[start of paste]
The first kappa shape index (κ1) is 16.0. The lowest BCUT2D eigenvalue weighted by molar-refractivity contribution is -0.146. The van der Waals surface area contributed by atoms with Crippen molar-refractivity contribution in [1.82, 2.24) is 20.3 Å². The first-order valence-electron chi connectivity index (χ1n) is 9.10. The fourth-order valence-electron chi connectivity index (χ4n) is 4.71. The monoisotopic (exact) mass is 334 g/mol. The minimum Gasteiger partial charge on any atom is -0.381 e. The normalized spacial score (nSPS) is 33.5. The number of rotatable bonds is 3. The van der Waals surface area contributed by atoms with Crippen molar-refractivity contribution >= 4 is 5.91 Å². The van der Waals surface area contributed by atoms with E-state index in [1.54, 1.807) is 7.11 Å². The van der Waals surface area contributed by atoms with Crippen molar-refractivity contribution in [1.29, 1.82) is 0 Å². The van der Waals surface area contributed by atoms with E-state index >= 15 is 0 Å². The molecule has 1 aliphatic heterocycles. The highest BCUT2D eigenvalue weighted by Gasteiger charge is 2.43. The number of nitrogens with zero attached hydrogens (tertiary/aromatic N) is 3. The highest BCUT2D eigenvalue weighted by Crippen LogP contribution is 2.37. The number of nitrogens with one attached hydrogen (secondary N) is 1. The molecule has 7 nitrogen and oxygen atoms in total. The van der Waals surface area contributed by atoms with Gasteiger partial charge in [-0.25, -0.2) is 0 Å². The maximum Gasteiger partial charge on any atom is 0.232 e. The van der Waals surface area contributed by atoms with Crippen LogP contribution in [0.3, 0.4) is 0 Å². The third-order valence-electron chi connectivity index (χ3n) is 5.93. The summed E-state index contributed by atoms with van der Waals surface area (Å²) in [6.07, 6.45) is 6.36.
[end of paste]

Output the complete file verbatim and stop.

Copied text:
The first kappa shape index (κ1) is 16.0. The lowest BCUT2D eigenvalue weighted by molar-refractivity contribution is -0.146. The van der Waals surface area contributed by atoms with Crippen molar-refractivity contribution in [1.82, 2.24) is 20.3 Å². The first-order valence-electron chi connectivity index (χ1n) is 9.10. The fourth-order valence-electron chi connectivity index (χ4n) is 4.71. The monoisotopic (exact) mass is 334 g/mol. The minimum Gasteiger partial charge on any atom is -0.381 e. The normalized spacial score (nSPS) is 33.5. The number of rotatable bonds is 3. The van der Waals surface area contributed by atoms with Crippen molar-refractivity contribution >= 4 is 5.91 Å². The van der Waals surface area contributed by atoms with E-state index in [1.54, 1.807) is 7.11 Å². The van der Waals surface area contributed by atoms with Crippen molar-refractivity contribution in [1.29, 1.82) is 0 Å². The van der Waals surface area contributed by atoms with E-state index >= 15 is 0 Å². The molecule has 1 aliphatic heterocycles. The highest BCUT2D eigenvalue weighted by Gasteiger charge is 2.43. The number of nitrogens with zero attached hydrogens (tertiary/aromatic N) is 3. The highest BCUT2D eigenvalue weighted by Crippen LogP contribution is 2.37. The number of nitrogens with one attached hydrogen (secondary N) is 1. The molecule has 7 nitrogen and oxygen atoms in total. The van der Waals surface area contributed by atoms with Gasteiger partial charge in [-0.25, -0.2) is 0 Å². The maximum Gasteiger partial charge on any atom is 0.232 e. The van der Waals surface area contributed by atoms with Crippen LogP contribution in [0.3, 0.4) is 0 Å². The third-order valence-electron chi connectivity index (χ3n) is 5.93. The summed E-state index contributed by atoms with van der Waals surface area (Å²) in [6.07, 6.45) is 6.36.